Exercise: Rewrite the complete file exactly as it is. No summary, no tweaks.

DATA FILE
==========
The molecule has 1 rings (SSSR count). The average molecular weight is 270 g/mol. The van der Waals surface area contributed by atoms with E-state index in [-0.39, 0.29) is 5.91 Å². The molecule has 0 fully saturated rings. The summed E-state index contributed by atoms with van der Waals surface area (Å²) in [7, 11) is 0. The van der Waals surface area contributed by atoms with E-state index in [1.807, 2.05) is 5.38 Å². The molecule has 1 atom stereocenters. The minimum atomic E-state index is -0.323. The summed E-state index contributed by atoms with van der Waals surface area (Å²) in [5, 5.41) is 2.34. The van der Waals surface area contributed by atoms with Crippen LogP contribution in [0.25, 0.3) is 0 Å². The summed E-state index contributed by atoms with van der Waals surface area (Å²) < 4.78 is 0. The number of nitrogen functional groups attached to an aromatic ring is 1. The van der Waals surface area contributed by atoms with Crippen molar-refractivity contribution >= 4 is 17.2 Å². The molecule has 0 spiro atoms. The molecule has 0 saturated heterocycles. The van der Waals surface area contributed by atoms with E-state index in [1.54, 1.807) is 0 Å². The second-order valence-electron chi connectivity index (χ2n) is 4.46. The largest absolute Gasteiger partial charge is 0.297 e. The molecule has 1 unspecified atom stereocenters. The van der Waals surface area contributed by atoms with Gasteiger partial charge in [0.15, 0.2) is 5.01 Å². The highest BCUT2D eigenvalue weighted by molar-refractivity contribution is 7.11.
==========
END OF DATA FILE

The molecule has 1 rings (SSSR count). The average molecular weight is 270 g/mol. The van der Waals surface area contributed by atoms with E-state index in [-0.39, 0.29) is 5.91 Å². The molecule has 0 fully saturated rings. The summed E-state index contributed by atoms with van der Waals surface area (Å²) in [7, 11) is 0. The van der Waals surface area contributed by atoms with E-state index in [1.807, 2.05) is 5.38 Å². The molecule has 1 atom stereocenters. The minimum atomic E-state index is -0.323. The summed E-state index contributed by atoms with van der Waals surface area (Å²) in [5, 5.41) is 2.34. The van der Waals surface area contributed by atoms with Crippen LogP contribution in [0.25, 0.3) is 0 Å². The summed E-state index contributed by atoms with van der Waals surface area (Å²) < 4.78 is 0. The number of nitrogen functional groups attached to an aromatic ring is 1. The van der Waals surface area contributed by atoms with Crippen molar-refractivity contribution >= 4 is 17.2 Å². The molecule has 0 spiro atoms. The molecule has 0 saturated heterocycles. The van der Waals surface area contributed by atoms with E-state index in [1.54, 1.807) is 0 Å². The second-order valence-electron chi connectivity index (χ2n) is 4.46. The largest absolute Gasteiger partial charge is 0.297 e. The molecule has 1 unspecified atom stereocenters. The van der Waals surface area contributed by atoms with Gasteiger partial charge in [0.15, 0.2) is 5.01 Å². The highest BCUT2D eigenvalue weighted by molar-refractivity contribution is 7.11.